Effect of Rosiglitazone on Peroxisome Proliferator-Activated Receptor γ Gene Expression in Human Adipose Tissue Is Limited by Antiretroviral Drug-Induced Mitochondrial Dysfunction

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Treatment of human immunodeficiency virus (HIV)-1 with thymidine-analogue nucleoside reverse-transcriptase inhibitors (tNRTIs) causes lipoatrophy, mitochondrial toxicity, and lower adipose tissue expression of peroxisome proliferator-activated receptor γ (PPARγ [PPARG gene]). Rosiglitazone (RSG), a PPARγ agonist, improves congenital lipoatrophy but not HIV lipoatrophy.


Serial fat biopsies were taken from HIV-infected, lipoatrophic men randomized to receive RSG or placebo for 48 weeks. Adipose tissue mitochondrial and nuclear gene expression and mitochondrial DNA content were quantified by real-time polymerase chain reaction. Nonparametric analyses were applied.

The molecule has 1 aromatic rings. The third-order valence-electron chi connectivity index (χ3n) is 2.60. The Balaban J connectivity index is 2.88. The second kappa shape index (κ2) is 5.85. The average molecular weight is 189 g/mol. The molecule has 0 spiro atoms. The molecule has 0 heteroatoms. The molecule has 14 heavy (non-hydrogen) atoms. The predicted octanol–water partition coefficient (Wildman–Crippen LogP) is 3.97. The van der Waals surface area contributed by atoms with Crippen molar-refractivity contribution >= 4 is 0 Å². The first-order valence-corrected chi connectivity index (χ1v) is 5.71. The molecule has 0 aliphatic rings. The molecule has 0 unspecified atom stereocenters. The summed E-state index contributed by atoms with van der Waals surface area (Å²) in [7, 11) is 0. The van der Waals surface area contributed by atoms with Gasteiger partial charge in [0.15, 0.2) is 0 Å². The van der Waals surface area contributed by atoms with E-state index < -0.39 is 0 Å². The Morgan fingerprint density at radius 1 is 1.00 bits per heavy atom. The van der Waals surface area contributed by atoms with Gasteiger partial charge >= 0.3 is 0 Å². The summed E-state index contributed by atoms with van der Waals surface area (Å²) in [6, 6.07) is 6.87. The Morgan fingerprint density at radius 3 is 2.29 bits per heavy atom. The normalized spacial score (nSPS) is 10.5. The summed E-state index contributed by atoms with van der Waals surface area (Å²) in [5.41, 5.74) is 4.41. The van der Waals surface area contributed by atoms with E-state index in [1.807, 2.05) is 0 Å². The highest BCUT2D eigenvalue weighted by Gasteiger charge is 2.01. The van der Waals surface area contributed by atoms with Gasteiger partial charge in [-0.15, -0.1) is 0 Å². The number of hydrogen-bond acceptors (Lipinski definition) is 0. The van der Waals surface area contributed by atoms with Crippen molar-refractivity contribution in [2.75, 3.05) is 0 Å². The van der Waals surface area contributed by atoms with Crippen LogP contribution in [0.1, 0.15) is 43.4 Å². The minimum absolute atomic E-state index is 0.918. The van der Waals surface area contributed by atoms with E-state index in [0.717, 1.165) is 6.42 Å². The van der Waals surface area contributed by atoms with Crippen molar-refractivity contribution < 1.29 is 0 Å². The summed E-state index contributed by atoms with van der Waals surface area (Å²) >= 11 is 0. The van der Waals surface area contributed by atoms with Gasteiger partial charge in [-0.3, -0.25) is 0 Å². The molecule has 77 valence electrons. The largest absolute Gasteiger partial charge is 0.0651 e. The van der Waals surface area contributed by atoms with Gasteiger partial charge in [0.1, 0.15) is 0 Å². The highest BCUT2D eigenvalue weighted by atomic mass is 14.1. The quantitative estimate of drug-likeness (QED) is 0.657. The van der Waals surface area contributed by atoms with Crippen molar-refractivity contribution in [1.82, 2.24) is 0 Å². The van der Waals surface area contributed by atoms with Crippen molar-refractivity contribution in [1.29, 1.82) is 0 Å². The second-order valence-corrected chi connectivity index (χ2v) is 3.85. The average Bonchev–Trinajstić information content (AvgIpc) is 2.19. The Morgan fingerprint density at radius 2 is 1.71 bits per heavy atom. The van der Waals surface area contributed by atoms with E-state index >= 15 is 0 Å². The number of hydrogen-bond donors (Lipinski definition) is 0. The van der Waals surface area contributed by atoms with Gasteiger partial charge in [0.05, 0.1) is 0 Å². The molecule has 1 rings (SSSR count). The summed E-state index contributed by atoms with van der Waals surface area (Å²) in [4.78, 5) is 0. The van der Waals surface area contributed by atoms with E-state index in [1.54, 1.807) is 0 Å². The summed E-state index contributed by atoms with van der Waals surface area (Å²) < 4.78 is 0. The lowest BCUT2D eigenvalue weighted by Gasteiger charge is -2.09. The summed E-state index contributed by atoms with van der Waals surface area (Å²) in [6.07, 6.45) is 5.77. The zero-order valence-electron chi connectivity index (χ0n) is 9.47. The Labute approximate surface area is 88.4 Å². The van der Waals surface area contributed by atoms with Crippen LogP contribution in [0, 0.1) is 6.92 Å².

Subjects receiving tNRTI-containing antiretroviral therapy had lower baseline mitochondrial RNA expression and DNA content. In subjects receiving tNRTIs, exposure to RSG did not affect PPARG expression at either week 2 or 48. At week 2, RSG increased PPARG expression only in subjects not treated with tNRTIs, whereas at week 48, increased PPARG expression was observed in subjects not treated with tNRTIs, regardless of RSG use. Similar findings were observed for the PPARG-responsive gene fatty acid-binding protein 4. Changes in PPARG expression were associated with increases in limb fat mass.


These data suggest that in HIV-infected, lipoatrophic men, adipose PPARG expression and function are dependent on intact mitochondrial function. These data support a direct link between mitochondrial toxicity and adipose tissue PPARG expression and help explain the poor clinical response to RSG observed in clinical trials.

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